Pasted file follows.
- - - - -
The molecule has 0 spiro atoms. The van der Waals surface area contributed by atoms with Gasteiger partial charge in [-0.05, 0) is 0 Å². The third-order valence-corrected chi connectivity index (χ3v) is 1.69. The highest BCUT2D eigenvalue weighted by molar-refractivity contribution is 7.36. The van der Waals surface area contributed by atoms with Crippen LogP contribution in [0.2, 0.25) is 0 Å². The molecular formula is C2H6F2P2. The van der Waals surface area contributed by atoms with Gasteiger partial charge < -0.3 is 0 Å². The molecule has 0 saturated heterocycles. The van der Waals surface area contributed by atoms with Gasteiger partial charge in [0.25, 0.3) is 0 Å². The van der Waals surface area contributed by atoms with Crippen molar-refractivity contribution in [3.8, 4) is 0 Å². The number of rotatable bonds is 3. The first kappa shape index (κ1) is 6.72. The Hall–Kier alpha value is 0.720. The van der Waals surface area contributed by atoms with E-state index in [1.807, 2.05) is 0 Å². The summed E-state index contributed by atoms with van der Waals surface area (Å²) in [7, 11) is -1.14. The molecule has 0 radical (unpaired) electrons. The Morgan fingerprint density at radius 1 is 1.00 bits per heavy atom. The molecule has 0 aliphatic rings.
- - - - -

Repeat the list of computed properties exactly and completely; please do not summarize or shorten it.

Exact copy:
The molecule has 0 spiro atoms. The van der Waals surface area contributed by atoms with Gasteiger partial charge in [-0.05, 0) is 0 Å². The third-order valence-corrected chi connectivity index (χ3v) is 1.69. The highest BCUT2D eigenvalue weighted by molar-refractivity contribution is 7.36. The van der Waals surface area contributed by atoms with Crippen LogP contribution in [0.2, 0.25) is 0 Å². The molecular formula is C2H6F2P2. The van der Waals surface area contributed by atoms with Gasteiger partial charge < -0.3 is 0 Å². The molecule has 0 saturated heterocycles. The van der Waals surface area contributed by atoms with Gasteiger partial charge in [0.25, 0.3) is 0 Å². The van der Waals surface area contributed by atoms with Crippen molar-refractivity contribution in [3.8, 4) is 0 Å². The number of rotatable bonds is 3. The first kappa shape index (κ1) is 6.72. The Hall–Kier alpha value is 0.720. The van der Waals surface area contributed by atoms with E-state index in [1.807, 2.05) is 0 Å². The summed E-state index contributed by atoms with van der Waals surface area (Å²) in [7, 11) is -1.14. The molecule has 0 radical (unpaired) electrons. The Morgan fingerprint density at radius 1 is 1.00 bits per heavy atom. The molecule has 0 aliphatic rings.